About 80 of us, nearly all men, sat in the rows of padded chairs facing Fowler. I looked fairly fresh because I had popped in just for his session.  The others wore dark suits that had wilted and wrinkled during a morning of nonstop sessions. Some held white Styrofoam cups of stale coffee, others rifled through packets of information accumulated from the day’s presentations. Opaque shades covered the windows, but the ceiling-mounted projector threw off enough light to make us visible from the dais.

Fowler must have known some attendees, but he acknowledged no one. His eyes caught mine, and he took a few seconds to size me up. I felt I had been tagged and filed away in his brain for future reference.

I don’t intimidate easily. I’m a Wharton grad, after all. By comparison, Fowler’s alma mater, the University of Arizona, paled in prestige. But I had to admit, he stacked up as a potentially formidable opponent. The Forbes profile said he held degrees in law, accounting, and mineral economics, whatever that was. He’d beaten out mining executives with seven to 10 years’ more tenure to become the CEO of Red Metal. And, I knew, he had spit out three investor relations executives in five years. Good ones, too, I thought, but apparently none with enough game to please Fowler.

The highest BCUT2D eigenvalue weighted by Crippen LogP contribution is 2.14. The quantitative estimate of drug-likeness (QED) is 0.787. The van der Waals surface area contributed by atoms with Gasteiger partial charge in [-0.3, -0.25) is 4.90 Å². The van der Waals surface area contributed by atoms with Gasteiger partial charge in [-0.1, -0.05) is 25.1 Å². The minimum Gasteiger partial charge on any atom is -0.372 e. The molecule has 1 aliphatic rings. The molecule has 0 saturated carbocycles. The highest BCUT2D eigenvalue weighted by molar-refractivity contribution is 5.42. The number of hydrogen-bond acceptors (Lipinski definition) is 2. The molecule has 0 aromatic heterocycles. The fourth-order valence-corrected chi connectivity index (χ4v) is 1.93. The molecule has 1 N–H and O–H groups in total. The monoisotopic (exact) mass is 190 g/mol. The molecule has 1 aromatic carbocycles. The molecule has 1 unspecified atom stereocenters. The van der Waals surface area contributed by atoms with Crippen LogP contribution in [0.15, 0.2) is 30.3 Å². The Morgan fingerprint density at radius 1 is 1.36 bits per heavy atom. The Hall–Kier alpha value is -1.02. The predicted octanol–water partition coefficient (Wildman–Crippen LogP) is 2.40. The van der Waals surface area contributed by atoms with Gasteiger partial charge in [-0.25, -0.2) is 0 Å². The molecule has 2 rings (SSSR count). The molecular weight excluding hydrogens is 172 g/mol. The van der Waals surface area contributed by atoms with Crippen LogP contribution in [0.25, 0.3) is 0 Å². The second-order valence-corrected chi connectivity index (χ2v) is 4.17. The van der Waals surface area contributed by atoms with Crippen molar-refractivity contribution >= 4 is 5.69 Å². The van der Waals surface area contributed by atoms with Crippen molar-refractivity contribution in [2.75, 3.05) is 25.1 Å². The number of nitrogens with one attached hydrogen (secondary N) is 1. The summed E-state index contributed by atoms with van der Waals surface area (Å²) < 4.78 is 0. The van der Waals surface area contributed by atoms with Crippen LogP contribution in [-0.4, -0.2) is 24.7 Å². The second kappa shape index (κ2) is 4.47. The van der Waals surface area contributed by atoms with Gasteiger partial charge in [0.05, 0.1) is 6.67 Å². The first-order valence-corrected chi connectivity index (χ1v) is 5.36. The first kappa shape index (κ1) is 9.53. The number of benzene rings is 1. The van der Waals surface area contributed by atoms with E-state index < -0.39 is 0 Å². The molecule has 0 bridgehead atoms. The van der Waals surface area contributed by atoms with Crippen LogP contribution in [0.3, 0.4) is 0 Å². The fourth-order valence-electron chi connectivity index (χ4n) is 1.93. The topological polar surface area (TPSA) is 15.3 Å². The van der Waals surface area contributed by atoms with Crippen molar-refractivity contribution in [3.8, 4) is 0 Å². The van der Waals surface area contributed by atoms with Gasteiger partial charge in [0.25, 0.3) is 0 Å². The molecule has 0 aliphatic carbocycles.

As I said, these presentations had the sole purpose of convincing analysts why they should buy a stock, and why they should buy it now. Like any other CEO, Fowler blew through the obligatory safe harbor pitch (which boils down to “any forward-looking statements may or may not be bullshit; we don’t think we’re lying, and we’re acting in good faith, but are we deluded? Overly optimistic? Judge for yourself.”) Then he cut to the rest of his slides.

He had his material down cold–every number, every phrase, every fact. He had rehearsed so well that, instead of checking his notes, he watched the audience to monitor their reactions. He didn’t rush, and he didn’t dawdle. He never lapsed into “ums” and “uhs.” He stumbled only once, over the word “molybdenum,” a metal sometimes found with copper. He even sparked a little laugh when he said, “You know what? Let’s just call it ‘molly’ from here on out.”

I’d heard him described as introverted, but that didn’t keep him from projecting an authority that conveyed command of his time and space. He might not have enjoyed speaking, but I could tell he demanded perfection of himself. Chances were he demanded it of those around him, which isn’t necessarily a good thing for someone who’s supposed to be focused on creating a vision and a future for his company.

Fowler made a simple pitch. The worldwide increase in demand for copper, especially from China, meant good things for Red Metal. His company knew the business well. It had been mining copper for all of its 130-year history. Its hard-nosed management kept Red Metal from bankruptcy during the last downturn in copper prices, and the company’s conservative management would avoid doing anything reckless with its newfound fortune. The money would be used for four purposes–to invest in existing businesses, improve the quality of its asset base, strengthen the balance sheet, and finally, reward shareholders.